What Makes “You Can’t Handle The Truth” One Of The Greatest Scenes Ever! by Michael Hauge

Watch the video interview on Youtube here

What Makes “You Can’t Handle The Truth” One Of The Greatest Scenes Ever! 

by Michael Hauge


Film Courage:  Let’s take the courtroom scene in A FEW GOOD MEN, break it down by beats and why some of the parts are so memorable (especially the infamous line from Jessup) to the end?

Michael Hauge:  Sure.  Well it depends if you’re talking about the whole courtroom…the whole trial, because the trial actually begins at the mid-point and then it ends at the climax and carries all the way through the end of the movie.

So through the trial it’s been using a number of key structural devices.  One is, you want to move back and forth between the hero being in control and the opposition being in control. So you want the audience to be kept a little bit off-balance.

At times we think “Okay, now Kaffee is really winning” and then the Kevin Bacon character (Capt. Jack Ross), the prosecuting attorney, “Oh, no.  Now comes back, now he’s winning. And then on no…now he’s winning.”  So you don’t just want it to be bad…bad…bad…bad…bad…and then good…good…good…good…good.  It’s got to go back and forth…back and forth, so there are sort of peaks and valleys to the emotional experience of that overall sequence.  The next thing you want to do is…it also combines a couple of key structural devices…one is Anticipation and one is Surprise. Anticipation means, we’re trying to find out what is going to happen next.  And you can increase that device or you can strengthen that tool if you use what I refer to as Superior Position. So let your audience know something that some of your characters don’t know.


“…Sometimes the audience doesn’t want to try and predict what is going to happen next.  They want to be totally surprised.”


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For example, we know that (Lt. Daniel Kaffee, played by Tom Cruise) Kaffee is going to try and call Jessup (Col. Nathan R. Jessup, played by Jack Nicholson) and try and get him to admit what he did, but nobody else knows, so we’re anticipating what is going to happen when Jessup gets up there.  How is he going to go about doing that?  That’s actually curiosity, as well as anticipation.  We anticipate what is going to happen when he calls up the Airmen that were in the flight tower for this non-existent flight and calls them up to testify and we’re curious about that and we’re anticipating what that is going to be like. And we’re anticipating what is the going to do now that Markinson has passed away.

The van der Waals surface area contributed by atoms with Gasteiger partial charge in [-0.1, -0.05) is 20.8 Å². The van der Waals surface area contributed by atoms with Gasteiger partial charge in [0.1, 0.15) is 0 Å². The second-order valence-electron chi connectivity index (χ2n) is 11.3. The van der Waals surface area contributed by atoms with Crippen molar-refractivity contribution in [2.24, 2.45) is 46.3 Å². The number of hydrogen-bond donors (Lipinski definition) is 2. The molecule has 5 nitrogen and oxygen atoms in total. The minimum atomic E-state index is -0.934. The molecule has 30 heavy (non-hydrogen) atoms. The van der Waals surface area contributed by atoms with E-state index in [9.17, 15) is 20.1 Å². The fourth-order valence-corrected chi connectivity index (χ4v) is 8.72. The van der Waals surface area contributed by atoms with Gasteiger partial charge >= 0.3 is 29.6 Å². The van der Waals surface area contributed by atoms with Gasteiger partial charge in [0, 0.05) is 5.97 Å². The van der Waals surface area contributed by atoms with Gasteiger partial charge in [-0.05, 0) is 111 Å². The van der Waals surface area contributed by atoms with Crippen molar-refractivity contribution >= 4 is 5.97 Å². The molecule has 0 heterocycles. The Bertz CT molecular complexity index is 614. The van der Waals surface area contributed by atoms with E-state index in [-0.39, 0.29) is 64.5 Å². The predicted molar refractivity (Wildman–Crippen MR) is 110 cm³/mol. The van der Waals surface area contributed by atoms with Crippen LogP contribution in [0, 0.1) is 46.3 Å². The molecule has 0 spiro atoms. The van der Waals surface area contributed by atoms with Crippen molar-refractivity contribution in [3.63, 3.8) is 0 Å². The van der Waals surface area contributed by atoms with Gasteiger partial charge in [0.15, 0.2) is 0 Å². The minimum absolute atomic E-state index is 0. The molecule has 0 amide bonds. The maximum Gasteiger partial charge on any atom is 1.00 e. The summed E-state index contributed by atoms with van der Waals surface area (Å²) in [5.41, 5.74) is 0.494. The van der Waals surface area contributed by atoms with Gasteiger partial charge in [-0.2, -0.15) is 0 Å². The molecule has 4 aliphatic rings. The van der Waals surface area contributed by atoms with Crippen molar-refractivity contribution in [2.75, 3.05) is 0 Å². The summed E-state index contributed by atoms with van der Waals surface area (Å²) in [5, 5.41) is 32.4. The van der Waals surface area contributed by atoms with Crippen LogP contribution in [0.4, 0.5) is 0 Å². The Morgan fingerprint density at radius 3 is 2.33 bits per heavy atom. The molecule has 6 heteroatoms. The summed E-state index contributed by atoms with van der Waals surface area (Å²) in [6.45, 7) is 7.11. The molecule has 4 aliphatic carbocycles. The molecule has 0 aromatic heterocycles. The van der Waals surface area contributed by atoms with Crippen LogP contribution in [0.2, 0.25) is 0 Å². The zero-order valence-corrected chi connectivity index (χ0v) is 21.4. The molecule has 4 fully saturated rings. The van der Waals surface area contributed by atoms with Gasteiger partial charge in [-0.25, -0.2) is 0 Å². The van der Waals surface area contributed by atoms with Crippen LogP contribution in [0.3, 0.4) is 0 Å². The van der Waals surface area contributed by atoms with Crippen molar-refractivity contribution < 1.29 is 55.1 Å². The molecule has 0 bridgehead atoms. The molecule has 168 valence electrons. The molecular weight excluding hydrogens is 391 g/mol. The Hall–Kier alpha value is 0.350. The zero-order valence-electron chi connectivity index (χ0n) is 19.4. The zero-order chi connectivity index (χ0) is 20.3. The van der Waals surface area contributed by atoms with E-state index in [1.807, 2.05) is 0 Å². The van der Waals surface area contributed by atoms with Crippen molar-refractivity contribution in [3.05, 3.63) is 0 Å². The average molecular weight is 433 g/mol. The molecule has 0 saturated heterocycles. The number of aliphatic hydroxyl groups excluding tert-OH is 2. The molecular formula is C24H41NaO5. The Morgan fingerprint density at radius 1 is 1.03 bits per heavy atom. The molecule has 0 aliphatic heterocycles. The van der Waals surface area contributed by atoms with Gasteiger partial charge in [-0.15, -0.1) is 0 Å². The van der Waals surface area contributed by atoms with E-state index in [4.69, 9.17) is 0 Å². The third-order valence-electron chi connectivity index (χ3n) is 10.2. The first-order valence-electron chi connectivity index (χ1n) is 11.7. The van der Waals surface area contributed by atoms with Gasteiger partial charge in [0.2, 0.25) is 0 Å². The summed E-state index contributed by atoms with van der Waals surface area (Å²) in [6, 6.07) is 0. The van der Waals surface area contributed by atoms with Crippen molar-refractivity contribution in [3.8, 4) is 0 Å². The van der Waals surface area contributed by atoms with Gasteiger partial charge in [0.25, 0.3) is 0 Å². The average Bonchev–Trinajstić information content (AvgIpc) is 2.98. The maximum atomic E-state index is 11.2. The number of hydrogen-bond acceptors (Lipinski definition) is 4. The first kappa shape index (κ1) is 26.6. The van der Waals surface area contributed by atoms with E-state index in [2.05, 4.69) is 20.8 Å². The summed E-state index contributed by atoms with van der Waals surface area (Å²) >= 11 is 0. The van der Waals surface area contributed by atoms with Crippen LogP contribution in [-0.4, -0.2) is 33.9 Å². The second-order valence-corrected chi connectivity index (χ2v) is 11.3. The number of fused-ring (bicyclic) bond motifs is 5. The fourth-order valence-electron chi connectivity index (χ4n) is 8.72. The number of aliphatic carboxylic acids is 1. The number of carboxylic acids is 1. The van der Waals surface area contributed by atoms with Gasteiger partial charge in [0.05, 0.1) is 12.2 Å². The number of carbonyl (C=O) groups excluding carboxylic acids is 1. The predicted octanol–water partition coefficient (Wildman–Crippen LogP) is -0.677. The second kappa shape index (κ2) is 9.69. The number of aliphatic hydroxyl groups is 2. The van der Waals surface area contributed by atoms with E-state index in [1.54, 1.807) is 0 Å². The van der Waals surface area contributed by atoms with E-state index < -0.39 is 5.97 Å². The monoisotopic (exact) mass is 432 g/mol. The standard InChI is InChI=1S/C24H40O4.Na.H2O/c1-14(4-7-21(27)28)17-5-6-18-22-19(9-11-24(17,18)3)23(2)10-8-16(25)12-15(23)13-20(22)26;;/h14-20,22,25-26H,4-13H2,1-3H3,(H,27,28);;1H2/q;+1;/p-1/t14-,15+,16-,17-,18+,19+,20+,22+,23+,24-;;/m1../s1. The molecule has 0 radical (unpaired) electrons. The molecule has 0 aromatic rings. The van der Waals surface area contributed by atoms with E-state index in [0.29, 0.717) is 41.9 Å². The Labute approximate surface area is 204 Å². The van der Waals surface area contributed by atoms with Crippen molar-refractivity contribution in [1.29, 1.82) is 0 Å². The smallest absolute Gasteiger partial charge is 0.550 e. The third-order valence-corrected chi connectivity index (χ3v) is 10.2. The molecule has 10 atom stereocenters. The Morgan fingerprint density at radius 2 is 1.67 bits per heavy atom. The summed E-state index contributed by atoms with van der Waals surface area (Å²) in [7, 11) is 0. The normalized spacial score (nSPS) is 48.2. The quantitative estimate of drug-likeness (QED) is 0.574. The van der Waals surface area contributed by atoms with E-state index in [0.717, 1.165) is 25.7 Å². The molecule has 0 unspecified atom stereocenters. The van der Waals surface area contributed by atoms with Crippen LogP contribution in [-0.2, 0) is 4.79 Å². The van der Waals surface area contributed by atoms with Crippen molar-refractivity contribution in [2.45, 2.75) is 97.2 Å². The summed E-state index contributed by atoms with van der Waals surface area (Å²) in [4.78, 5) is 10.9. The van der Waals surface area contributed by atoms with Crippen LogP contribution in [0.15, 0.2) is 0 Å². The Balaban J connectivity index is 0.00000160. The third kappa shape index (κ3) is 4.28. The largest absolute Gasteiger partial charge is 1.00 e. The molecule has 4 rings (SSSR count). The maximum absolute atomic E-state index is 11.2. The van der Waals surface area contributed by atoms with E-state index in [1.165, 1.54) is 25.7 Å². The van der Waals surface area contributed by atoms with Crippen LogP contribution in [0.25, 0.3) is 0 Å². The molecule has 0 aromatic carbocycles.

So a lot of it is “What’s going to happen now?  What’s going to happen now? What’s going to happen next?  What’s going to happen next?”  But sometimes the audience doesn’t want to try and predict what is going to happen next.  They want to be totally surprised.  So one surprise is when we learn later that those two guys from the tower didn’t know anything about the flight.  They were just a red herring.  They were just there to make Jessup believe that he had the evidence that he didn’t have.  We weren’t given that information ahead of time (“we” in the audience).  So that created a twist.  That created surprise.  So sometimes you want to lead your audience toward anticipating and expecting something, sometimes you want to turn the tables on them, or jump out and go “Boo!” or something completely unexpected…(watch the video on Youtube here).




Watch the video series on Youtube here

To immediately get your free copy of Michael Hauge’s 6-Stage Structure Chart, just go to Storymastery.com/fcchart


The Complete Guide To Turning Story Concepts Into Movie and Television Deals






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Paul Castro the original writer of the Warner Bros. hit movie, AUGUST RUSH.He is a produced, award winning screenwriter and world-renowned screenwriting professor. Success leaves clues and so do masterfully crafted screenplays that sell for millions of dollars.



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